The California legislature has been updating the rules for ADUs  for several years. For one example, in an April 8, 2022, letter, the California Department of Housing and Community Development wrote that Seal Beach had to allow at least 16 feet for attached and detached ADUs. That was one of the changes incorporated into the proposed Zoning Code amendment on the Oct. 10 City Council agenda.

In an Oct. 6 email to the council, made available to the public at the meeting, resident Elaine Murphy wrote that she was particularly concerned with the proposed 16-foot height limit. “Those of us with single story structures are restricted to a 16’ building height limit instead of 25’,” she wrote. She argued that the 16-foot limit for ADUs would encourage unattractive box structures being place on top of existing structures.

Another state-mandated change according to the April 8 letter: Seal Beach can no longer require permits for ADUs; they must be approved administratively by city staff. That was also part of the changes in the amendment on the Oct. 10 agenda.

“On July 26, 2021, the City Council adopted Ordinance 1690 (Zone Text Amendment 21-1) regarding regulations for Accessory Dwelling Units (ADUs) and Junior Accessory Dwelling Units (JADUs) in residential zones to comply with new housing laws that became effective January 1, 2020 and January 1, 2021,” according to Smittle’s Oct. 10 staff report.

“As mandated by State law, after adoption, the City submitted Ordinance 1690 to the California Department of Housing and Community Development (HCD),” Smittle wrote.

Then came the April 8 letter from the state housing agency.

“A key change [of definitions] is the definition for Multifamily Dwelling. The current definition defines a Multifamily Dwelling as a property containing three or more attached dwelling units. The modification defines it as two or more attached dwelling units, for ADUs only,” Smittle wrote.

“Staff has identified other sections of the Code that warrant changes to reflect State law. These are not substantive matters. For example, the section of the Code that states the City is to approve ADUs on lots “zoned to allow single family or multifamily residential use” is revised to say, “within residential or mixed use zones” reflecting language in State law,” Smittle wrote.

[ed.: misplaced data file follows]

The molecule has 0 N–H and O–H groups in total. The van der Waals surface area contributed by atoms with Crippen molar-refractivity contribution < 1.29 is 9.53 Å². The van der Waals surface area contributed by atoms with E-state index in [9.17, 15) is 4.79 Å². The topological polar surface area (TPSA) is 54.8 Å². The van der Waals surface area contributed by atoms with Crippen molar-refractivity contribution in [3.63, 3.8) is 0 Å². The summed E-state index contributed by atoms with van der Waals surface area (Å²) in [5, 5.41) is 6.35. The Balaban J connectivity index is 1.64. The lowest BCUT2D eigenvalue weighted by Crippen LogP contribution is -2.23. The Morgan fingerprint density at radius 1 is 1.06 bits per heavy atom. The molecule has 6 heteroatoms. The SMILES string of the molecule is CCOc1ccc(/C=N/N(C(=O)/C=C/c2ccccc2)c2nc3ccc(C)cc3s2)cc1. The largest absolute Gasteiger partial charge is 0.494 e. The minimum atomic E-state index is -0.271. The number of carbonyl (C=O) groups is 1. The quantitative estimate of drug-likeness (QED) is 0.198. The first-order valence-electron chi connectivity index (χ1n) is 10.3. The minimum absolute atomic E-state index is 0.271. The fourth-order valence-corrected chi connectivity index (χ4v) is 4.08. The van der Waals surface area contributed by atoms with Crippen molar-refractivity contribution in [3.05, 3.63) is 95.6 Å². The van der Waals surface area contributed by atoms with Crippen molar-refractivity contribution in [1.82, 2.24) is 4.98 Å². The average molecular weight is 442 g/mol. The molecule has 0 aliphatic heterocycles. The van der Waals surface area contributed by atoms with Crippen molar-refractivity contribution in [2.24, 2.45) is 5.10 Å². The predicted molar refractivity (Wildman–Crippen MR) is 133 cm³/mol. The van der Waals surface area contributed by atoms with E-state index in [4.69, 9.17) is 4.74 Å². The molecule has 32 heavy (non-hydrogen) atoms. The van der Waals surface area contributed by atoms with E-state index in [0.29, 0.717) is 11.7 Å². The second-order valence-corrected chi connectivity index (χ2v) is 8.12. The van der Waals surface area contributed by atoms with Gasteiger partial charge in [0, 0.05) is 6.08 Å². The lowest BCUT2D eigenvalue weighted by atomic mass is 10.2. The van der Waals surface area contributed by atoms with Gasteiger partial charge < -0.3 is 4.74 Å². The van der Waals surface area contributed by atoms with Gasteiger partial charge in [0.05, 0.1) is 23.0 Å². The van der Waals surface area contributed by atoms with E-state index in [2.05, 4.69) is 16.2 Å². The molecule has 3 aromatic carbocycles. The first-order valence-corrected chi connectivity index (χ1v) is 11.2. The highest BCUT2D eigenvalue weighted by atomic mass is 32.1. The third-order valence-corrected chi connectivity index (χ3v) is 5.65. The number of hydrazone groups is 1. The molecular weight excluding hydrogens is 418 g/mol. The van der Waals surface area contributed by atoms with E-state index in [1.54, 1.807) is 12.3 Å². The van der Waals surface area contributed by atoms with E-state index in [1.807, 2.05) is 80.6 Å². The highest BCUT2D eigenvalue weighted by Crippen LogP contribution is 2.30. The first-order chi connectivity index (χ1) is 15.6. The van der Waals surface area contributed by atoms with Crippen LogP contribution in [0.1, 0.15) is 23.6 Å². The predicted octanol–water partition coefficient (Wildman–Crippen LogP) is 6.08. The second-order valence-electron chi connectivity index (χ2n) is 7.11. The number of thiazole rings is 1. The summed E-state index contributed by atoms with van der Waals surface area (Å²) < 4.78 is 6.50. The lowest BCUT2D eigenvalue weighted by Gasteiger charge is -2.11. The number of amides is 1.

“State law stipulates that a city shall not require, as a condition of approval of a permit to construct an ADU or JADU, the correction of nonconforming zoning conditions. These conditions include but are not limited to structures that exceed height limits, that encroach into setbacks, development exceeding density limits or development not meeting current parking standards,” Smittle wrote.

New legislation

One of the latest changes in state ADU legislation became law nine days after the Planning Commission recommended the current changes. On Sept. 28, Gov. Gavin Newsom signed Senate Bill 897, which requires objective standards for accessory dwelling units. “For purposes of this requirement, the bill would define ‘objective standard’ as a standard that involves no personal or subjective judgment by a public official and is uniformly verifiable, as specified,” according to

“This bill would increase the maximum height limitation that may be imposed by a local agency on an accessory dwelling unit to 18 feet if the accessory dwelling unit is within 1/2 mile walking distance of a major transit stop or a high-quality transit corridor, as those terms are defined, or if the accessory dwelling unit is detached and on a lot that has an existing multifamily, multistory dwelling, as specified. The bill would increase the maximum height limitation that may be imposed by a local agency on an accessory dwelling unit to 25 feet if the accessory dwelling unit is attached to a primary dwelling, except as specified,” according to